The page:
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The whore

The black female that escapes being labeled the bitch (or in addition to this label), is often compartmentalizes as a sexualized object. This is not to say that the black female body fully escapes the negative connotation as a difficult being, but that the white gaze conceptualizes her sexually. This may sound complimentary to those who falsely equate a sexual gaze to an appreciation of beauty. A sexualized gaze means black female bodies are seen in correspondence to sex, i.e. concubines or asexual beans. Beyonce, Rihanna, etc, are black women who maintain relevancy because they are seen as sexualized objects. All the hype surrounding Beyonce’s fertility, or Rihanna’a latest partner, both reflect a fascination with black female genitalia. This fascination also functions in the reverse. Black female bodies lacking conventional attributes that would deem them overtly sexual, become demonized. Examples are Serena Williams, Wendy Williams, Gabourey Sidibie, etc, women who because of unconventional features are deemed beasts by the true beasts of the western world. Whether hyper sexual, de-sexualized or a bitch, the black female body continues to surface as a female subjugate by her white male oppressors.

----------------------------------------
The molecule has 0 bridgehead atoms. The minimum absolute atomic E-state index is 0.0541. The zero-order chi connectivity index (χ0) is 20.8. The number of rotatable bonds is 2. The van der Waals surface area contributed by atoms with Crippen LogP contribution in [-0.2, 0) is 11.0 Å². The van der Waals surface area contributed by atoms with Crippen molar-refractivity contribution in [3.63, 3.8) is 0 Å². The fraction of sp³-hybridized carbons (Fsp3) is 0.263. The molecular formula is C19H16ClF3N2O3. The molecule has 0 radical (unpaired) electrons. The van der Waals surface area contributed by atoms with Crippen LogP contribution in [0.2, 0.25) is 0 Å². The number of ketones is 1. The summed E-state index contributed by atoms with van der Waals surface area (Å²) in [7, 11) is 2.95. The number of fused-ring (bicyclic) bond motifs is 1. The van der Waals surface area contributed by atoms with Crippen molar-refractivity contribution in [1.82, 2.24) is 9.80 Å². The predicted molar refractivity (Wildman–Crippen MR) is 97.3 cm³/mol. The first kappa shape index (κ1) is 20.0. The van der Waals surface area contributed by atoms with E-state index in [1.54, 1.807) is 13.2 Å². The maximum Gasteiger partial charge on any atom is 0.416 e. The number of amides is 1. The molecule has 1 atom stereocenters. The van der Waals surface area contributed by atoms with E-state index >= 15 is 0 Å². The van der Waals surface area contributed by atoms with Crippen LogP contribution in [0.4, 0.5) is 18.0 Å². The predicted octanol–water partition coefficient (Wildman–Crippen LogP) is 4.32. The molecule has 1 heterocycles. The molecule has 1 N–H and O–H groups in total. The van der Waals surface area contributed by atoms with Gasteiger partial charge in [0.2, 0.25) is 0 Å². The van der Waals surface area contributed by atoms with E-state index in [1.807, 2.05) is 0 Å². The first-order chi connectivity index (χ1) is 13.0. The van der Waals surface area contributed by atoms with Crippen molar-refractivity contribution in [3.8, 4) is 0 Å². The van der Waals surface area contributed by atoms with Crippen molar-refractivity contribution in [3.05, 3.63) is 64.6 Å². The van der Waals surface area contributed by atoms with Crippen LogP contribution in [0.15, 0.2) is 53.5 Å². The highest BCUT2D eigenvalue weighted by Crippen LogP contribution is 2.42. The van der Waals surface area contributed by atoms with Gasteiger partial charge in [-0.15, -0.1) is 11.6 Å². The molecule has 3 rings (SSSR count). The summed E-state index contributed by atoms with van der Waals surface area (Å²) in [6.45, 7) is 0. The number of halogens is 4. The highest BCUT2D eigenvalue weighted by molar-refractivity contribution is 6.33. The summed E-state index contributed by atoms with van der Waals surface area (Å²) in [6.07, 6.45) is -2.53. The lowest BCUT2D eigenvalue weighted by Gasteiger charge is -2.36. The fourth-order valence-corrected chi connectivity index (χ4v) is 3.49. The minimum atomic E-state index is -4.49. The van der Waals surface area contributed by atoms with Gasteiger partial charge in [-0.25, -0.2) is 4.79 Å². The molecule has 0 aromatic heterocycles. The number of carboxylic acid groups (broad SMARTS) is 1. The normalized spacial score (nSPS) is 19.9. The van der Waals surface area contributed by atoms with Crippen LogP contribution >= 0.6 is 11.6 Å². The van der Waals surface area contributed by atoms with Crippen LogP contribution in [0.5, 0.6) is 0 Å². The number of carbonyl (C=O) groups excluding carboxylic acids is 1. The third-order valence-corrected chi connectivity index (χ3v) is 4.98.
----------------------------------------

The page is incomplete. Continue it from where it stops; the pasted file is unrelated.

As a female subjugate, the western gaze validates not only murdering or incarcerating  the black female body, but resigning her to invisibility by default. By subjugating the black female body to a womanless being, the western gaze seeks to dim the light on a ethereal presence who shines in her sun kissed state– a state withheld from the white  experience.